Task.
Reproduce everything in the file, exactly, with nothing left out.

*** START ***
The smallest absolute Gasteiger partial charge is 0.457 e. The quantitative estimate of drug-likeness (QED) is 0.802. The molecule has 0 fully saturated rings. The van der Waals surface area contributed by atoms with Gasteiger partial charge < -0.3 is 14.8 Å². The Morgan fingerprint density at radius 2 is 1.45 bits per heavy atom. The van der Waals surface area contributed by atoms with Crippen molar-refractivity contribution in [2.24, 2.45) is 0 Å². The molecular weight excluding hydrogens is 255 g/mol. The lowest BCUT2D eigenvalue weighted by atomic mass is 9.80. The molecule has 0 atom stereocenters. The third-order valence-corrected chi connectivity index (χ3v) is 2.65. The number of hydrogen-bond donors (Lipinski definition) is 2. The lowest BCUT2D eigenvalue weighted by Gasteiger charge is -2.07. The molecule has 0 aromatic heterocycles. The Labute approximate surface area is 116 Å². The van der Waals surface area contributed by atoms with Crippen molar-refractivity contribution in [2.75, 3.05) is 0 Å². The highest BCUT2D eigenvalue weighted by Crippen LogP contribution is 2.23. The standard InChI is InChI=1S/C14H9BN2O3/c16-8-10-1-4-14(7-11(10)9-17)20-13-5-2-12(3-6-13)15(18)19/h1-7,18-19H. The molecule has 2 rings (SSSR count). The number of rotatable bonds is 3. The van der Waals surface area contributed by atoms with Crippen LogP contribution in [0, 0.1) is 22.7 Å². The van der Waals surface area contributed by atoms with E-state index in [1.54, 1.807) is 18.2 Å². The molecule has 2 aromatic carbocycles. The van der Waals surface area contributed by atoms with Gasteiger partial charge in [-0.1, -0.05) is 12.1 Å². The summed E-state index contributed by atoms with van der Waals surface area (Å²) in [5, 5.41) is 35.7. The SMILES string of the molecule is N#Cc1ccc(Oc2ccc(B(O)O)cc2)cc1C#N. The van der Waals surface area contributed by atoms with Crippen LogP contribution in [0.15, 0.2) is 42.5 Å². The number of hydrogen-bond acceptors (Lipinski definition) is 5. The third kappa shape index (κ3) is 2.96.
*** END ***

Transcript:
The smallest absolute Gasteiger partial charge is 0.457 e. The quantitative estimate of drug-likeness (QED) is 0.802. The molecule has 0 fully saturated rings. The van der Waals surface area contributed by atoms with Gasteiger partial charge < -0.3 is 14.8 Å². The Morgan fingerprint density at radius 2 is 1.45 bits per heavy atom. The van der Waals surface area contributed by atoms with Crippen molar-refractivity contribution in [2.24, 2.45) is 0 Å². The molecular weight excluding hydrogens is 255 g/mol. The lowest BCUT2D eigenvalue weighted by atomic mass is 9.80. The molecule has 0 atom stereocenters. The third-order valence-corrected chi connectivity index (χ3v) is 2.65. The number of hydrogen-bond donors (Lipinski definition) is 2. The lowest BCUT2D eigenvalue weighted by Gasteiger charge is -2.07. The molecule has 0 aromatic heterocycles. The Labute approximate surface area is 116 Å². The van der Waals surface area contributed by atoms with Crippen molar-refractivity contribution in [2.75, 3.05) is 0 Å². The highest BCUT2D eigenvalue weighted by Crippen LogP contribution is 2.23. The standard InChI is InChI=1S/C14H9BN2O3/c16-8-10-1-4-14(7-11(10)9-17)20-13-5-2-12(3-6-13)15(18)19/h1-7,18-19H. The molecule has 2 rings (SSSR count). The number of rotatable bonds is 3. The van der Waals surface area contributed by atoms with Crippen LogP contribution in [0, 0.1) is 22.7 Å². The van der Waals surface area contributed by atoms with E-state index in [1.54, 1.807) is 18.2 Å². The molecule has 2 aromatic carbocycles. The van der Waals surface area contributed by atoms with Gasteiger partial charge in [-0.1, -0.05) is 12.1 Å². The summed E-state index contributed by atoms with van der Waals surface area (Å²) in [5, 5.41) is 35.7. The SMILES string of the molecule is N#Cc1ccc(Oc2ccc(B(O)O)cc2)cc1C#N. The van der Waals surface area contributed by atoms with Crippen LogP contribution in [0.15, 0.2) is 42.5 Å². The number of hydrogen-bond acceptors (Lipinski definition) is 5. The third kappa shape index (κ3) is 2.96.